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Monitoring finds Quagga Mussels in Lake Granby
A State and Federal initiative to gather more information on the presence of invasive mussels in Colorado confirmed the detection of quagga mussel larvae in Lake Granby in July. Quagga mussels are very similar to the zebra mussels that were found last fall in Pueblo Reservoir.

Veligers, the larval stage of the quagga mussel, were initially identified by a microscopic analysis of water samples and subsequently confirmed by DNA testing. An additional independent lab confirmed the presence of quagga mussel DNA in the samples.

The Colorado Division of Wildlife, the Bureau of Reclamation, the U.S. Forest Service, and the Northern Colorado Water Conservancy District are cooperating with partners on the development of an appropriate plan for each of the Colorado-Big Thompson reservoirs.

Public awareness and participation is the best weapon in the containment of invasive species. Invasive mussels endanger water quality, and fisheries. Boaters at Lake Granby are reminded to take the simple precaution of making sure that they Clean, Drain, and Dry their boat when they leave the lake.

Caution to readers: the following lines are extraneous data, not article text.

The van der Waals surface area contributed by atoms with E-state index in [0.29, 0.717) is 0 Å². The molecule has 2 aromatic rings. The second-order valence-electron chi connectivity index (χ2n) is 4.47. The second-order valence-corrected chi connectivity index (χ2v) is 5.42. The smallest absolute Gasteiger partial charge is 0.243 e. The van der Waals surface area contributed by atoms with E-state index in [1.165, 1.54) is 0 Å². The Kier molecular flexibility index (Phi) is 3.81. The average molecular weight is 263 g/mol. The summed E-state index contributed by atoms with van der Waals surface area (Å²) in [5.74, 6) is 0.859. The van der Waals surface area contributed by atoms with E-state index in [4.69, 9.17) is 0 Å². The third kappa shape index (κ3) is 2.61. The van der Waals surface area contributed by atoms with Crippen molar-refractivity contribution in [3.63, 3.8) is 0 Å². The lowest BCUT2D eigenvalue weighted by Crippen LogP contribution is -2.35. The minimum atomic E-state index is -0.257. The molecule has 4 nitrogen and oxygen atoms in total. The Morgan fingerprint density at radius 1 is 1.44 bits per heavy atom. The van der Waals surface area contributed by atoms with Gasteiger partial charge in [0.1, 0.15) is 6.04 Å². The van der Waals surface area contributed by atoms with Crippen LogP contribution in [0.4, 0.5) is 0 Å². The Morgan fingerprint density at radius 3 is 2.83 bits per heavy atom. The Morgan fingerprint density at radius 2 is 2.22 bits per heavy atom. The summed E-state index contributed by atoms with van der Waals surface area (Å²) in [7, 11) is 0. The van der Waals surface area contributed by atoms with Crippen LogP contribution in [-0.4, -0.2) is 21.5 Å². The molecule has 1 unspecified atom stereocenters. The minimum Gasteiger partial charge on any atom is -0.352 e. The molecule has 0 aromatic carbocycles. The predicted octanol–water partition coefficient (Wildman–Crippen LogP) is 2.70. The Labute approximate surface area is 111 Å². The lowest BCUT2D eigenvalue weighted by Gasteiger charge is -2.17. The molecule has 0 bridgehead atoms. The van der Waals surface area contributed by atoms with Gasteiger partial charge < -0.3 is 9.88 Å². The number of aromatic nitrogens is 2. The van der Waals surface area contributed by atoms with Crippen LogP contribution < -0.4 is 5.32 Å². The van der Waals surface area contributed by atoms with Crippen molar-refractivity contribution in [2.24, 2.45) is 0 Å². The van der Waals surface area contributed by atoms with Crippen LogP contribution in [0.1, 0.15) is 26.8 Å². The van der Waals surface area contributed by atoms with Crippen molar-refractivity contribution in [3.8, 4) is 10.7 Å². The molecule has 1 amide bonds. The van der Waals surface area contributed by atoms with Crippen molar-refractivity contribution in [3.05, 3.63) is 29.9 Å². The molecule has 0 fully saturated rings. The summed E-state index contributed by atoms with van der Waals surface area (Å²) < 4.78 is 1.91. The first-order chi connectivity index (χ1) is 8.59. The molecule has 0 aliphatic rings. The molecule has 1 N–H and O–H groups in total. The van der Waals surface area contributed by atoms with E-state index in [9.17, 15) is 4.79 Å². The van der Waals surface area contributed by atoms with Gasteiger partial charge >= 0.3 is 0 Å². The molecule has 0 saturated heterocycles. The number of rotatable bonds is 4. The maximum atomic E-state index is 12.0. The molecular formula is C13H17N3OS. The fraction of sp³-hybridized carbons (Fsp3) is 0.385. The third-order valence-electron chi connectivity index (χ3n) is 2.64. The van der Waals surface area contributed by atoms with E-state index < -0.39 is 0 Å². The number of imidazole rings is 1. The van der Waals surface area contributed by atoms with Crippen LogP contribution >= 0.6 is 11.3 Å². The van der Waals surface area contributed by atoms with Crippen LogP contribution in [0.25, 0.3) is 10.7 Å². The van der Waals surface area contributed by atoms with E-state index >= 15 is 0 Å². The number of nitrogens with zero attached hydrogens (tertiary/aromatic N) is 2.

Quagga and zebra mussels spread from Eurasia to the Northeast and Great Lakes in contaminated ballast water of boats, on anchors and anchor lines. They quickly spread to the Mississippi River, its tributaries and inland lakes and have now established a presence in the Western States.

Quagga and zebra mussels are small barnacle-like mollusks with dark and light colored stripes. They smother aquatic organisms, such as crayfish and native clams and out compete for food and aquatic habitat. They damage equipment by attaching to boat motors or hard surfaces and clog water treatment facilities.

Boaters should be prepared to have their boats inspected prior to launching at some of the reservoirs they are visiting. It is always a good idea to check with the managing entity at the reservoir you would like to visit to see what their boating regulations are and receive updates on local conditions.

For more information about zebra and quagga mussels visit